So how do you become successful? It’s a tricky question and one that Richard St. John was posed by an ambitious student he sat beside on his way to a TED conference. While attending the conference, Richard decided to make use of the talented people that attend TED, tapping into their wealth of experience to help arm students with tips on how to succeed.

Seven years and over 500 interviews later Richard believes he’s finally cracked it, distilling hundreds of success stories from some of the world’s highest achievers down to just eight tips.

1. PassionDo it for love, not money
2. WorkNothing comes easily, but be a ‘workafrolic’ not a workaholic
3. GoodBecome really good at what you do
4. FocusCentre your attention on one thing
5. PushDrive yourself mentally and physically
6. ServeOffer other people something of value
7. IdeasListen, be curious, problem solve and make connections
8. PersistThe number one reason for success

This checklist is about becoming better at what you do. Grow not push (I’m not a hamster on a treadmill); inspire yourself don’t drive yourself; help not serve. Watch Richard speak for yourself here.

Monday, January 23, 2012

Being Grateful

We all have many things to be grateful for and often we’re so busy in the chaos of daily life to take time and fully appreciate everything we have. For this reason gratitude is sometimes referred to as the ‘forgotten happiness’.

Studies by the University of California have shown that people who keep regular weekly gratitude journals exercise more, report fewer physical health problems and feel better about their lives as whole compared to those people who recorded hassles or neutral events in their journal.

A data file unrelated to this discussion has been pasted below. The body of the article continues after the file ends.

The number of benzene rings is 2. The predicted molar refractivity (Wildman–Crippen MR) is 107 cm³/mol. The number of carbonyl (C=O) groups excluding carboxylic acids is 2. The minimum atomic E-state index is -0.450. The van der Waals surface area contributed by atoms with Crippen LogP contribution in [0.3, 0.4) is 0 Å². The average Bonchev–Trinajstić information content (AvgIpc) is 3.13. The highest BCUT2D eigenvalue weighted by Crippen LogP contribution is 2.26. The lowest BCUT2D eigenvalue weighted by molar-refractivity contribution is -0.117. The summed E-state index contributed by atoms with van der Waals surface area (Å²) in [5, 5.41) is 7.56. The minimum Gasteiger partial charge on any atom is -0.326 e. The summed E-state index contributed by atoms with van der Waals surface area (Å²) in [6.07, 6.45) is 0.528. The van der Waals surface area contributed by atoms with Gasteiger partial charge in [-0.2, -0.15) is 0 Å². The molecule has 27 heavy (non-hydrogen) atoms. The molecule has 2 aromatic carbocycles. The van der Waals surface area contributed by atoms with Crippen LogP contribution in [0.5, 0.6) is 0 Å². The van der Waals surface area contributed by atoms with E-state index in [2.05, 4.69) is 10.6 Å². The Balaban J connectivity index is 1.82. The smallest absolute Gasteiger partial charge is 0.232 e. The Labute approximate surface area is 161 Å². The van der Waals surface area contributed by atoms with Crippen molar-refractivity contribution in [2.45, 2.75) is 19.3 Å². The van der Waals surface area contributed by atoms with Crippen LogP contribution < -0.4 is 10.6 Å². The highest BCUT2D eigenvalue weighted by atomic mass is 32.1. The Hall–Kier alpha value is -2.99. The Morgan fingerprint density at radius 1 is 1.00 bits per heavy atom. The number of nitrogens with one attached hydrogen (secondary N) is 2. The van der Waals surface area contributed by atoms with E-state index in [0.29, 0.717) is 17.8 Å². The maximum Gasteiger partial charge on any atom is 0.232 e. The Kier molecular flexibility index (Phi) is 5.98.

People who are grateful are less likely to judge their own, and others’ success, by the possessions they own and are more willing to share what they have with others. The key to achieving happiness from gratitude is to be aware of, and grateful for, the blessings in your life. Reminding yourself about what really matters helps you put things in perspective and sweating the small stuff no longer seems as important.

On busy days I’m grateful just to have the time to drink a cup of Illy coffee, listen to good music, and take in the view. Livin’ the slow life.

Thursday, January 19, 2012

Good for Growth

Jim Stengel was a client of Saatchi & Saatchi’s when he was for seven years the Global Marketing Officer of Procter & Gamble during the decade in which AG Lafley as CEO doubled the revenue of the company. They were heady times, and “heady” is not a word you often associate with P&G. Jim was the guy who opened the company out, emotionalized it, gave its inner soul an outer skin. He championed the purpose-inspired mantra “Touching Life, Improving Lives.” Since 2008 Jim has been charting a purpose-filled post-career career as a teacher, a high level consultant, and now as an author of a book with an appropriately simple and beautiful title “Grow”. The subtitle is “How Ideals Power Growth and Profit at the World’s Greatest Companies.” I’m in the Ideas Business; Jim’s in Ideals. No big difference, in fact on the same path.